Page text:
Flat lay vegan word with vegetable letters

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VIENNA, Austria — More than half of all vegans consume an unhealthy diet filled with processed meat alternatives, sweets, and snacks, according to a new study. The popularity of processed plant-based alternatives challenges the public perception that veganism is inherently healthy.

Researchers at the Medical University of Vienna (MUV) discovered that vegans tend to exercise more than the average person. However, the experts also identified two types of vegan diets: “convenience” and “health-conscious.”

Convenience vegans, who make up 53 percent of the study participants, consumed more processed fish and meat alternatives, vegan savory snacks, sauces, cakes, sweets, convenience foods, fruit juices, and refined grains. In contrast, the health-conscious group, making up 47 percent, ate more fresh vegetables, fruits, potatoes, whole meal products, vegetable oils and fats, and protein and milk alternatives.

The term “pudding vegetarianism” has been coined to describe those who replace meat with large quantities of sweets and confectionery. Unlike vegetarians, vegans do not eat meat or animal-based by-products.

What’s the difference between vegetarianism and veganism?

Both are dietary and lifestyle choices that focus on reducing or eliminating the consumption of animal products. However, they differ in the extent to which they exclude these products.

A vegetarian diet abstains from consuming meat, poultry, and fish. People choose this diet for various reasons, such as health, environmental, ethical, or religious concerns. There are different types of vegetarians based on which animal-derived products they consume:

  1. Lacto-vegetarians: Consume dairy products but avoid eggs.
  2. Ovo-vegetarians: Consume eggs but avoid dairy products.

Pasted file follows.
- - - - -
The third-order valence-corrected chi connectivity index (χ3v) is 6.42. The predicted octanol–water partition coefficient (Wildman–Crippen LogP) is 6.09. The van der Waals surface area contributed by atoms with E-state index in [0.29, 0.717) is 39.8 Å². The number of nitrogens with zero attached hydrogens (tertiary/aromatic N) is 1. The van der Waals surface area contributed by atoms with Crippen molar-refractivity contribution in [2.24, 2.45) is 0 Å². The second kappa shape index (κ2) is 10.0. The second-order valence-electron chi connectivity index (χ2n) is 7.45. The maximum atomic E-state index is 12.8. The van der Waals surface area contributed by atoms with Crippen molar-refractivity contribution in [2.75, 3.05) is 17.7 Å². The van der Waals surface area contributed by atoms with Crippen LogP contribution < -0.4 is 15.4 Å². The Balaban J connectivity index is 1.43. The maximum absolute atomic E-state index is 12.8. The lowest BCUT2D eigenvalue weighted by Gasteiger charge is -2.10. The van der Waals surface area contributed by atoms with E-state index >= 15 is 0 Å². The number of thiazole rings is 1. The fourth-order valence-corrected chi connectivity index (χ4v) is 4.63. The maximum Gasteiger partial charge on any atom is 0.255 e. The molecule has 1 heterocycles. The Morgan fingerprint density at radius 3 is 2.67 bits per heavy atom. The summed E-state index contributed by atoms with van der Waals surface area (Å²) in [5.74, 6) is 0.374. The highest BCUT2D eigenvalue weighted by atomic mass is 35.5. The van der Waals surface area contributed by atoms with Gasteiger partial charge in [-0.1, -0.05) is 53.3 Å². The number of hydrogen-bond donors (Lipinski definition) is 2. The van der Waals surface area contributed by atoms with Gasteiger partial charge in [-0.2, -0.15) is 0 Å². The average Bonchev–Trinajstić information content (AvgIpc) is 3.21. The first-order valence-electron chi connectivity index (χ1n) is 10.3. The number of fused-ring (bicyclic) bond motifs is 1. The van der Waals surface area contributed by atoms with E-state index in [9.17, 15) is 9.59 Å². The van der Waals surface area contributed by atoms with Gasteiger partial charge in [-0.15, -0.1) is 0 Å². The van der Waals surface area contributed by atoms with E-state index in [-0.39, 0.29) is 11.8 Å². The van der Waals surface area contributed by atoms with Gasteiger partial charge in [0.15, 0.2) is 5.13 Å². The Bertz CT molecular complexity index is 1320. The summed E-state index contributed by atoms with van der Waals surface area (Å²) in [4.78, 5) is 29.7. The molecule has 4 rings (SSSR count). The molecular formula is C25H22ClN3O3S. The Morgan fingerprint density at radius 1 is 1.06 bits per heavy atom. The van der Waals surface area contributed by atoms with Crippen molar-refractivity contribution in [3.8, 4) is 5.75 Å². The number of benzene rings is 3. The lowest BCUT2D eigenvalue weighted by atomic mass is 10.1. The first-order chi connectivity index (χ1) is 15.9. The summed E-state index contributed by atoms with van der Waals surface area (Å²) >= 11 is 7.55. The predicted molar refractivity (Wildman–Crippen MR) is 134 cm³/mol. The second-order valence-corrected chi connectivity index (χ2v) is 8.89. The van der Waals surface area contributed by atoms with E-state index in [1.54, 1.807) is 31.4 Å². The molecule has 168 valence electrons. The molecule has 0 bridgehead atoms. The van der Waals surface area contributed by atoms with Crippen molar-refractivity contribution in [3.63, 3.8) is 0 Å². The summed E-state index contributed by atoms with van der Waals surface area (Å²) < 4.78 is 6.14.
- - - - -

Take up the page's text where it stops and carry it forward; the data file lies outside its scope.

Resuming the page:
3. Lacto-ovo vegetarians: Consume both dairy products and eggs.
  4. Pescatarians: Consume fish and other seafood but avoid other types of meat.

A vegan diet goes beyond vegetarianism by excluding all animal-derived products, including meat, poultry, fish, dairy, eggs, and honey. Vegans also avoid using products made from animals, such as leather, fur, silk, and wool, as well as products tested on animals. Veganism is often considered a lifestyle choice, rather than just a diet, as it seeks to minimize harm to animals and the environment.

The main difference between vegetarianism and veganism is the extent to which animal products are excluded from the diet and lifestyle. Vegetarians avoid meat, poultry, and fish, while vegans exclude all animal-derived products and by-products.

Plant-based meal, salad, vegetables
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Vegan doesn’t inherently mean healthy

Published in the journal Nutrients, the study aimed to provide a snapshot of contemporary veganism during the surge in ultra-processed meat and dairy alternatives. The researchers examined 516 individuals with an average age of 28 who had been vegan for at least three months at the start of the study.

“Being vegan is not inherently synonymous with being ‘healthy.’ The negative effects of industrially processed foods on health have now been clearly proven in studies,” says study director Professor Maria Wakolbinger in a university release.

“With the main consumption of ready-made food, there is a 29 percent higher risk of all-cause mortality, up to a 51 percent higher risk of overweight or obesity, a 29 percent higher risk of cardiovascular disease, and a 74 percent higher risk of Type 2 diabetes mellitus for people who eat a mixed diet.”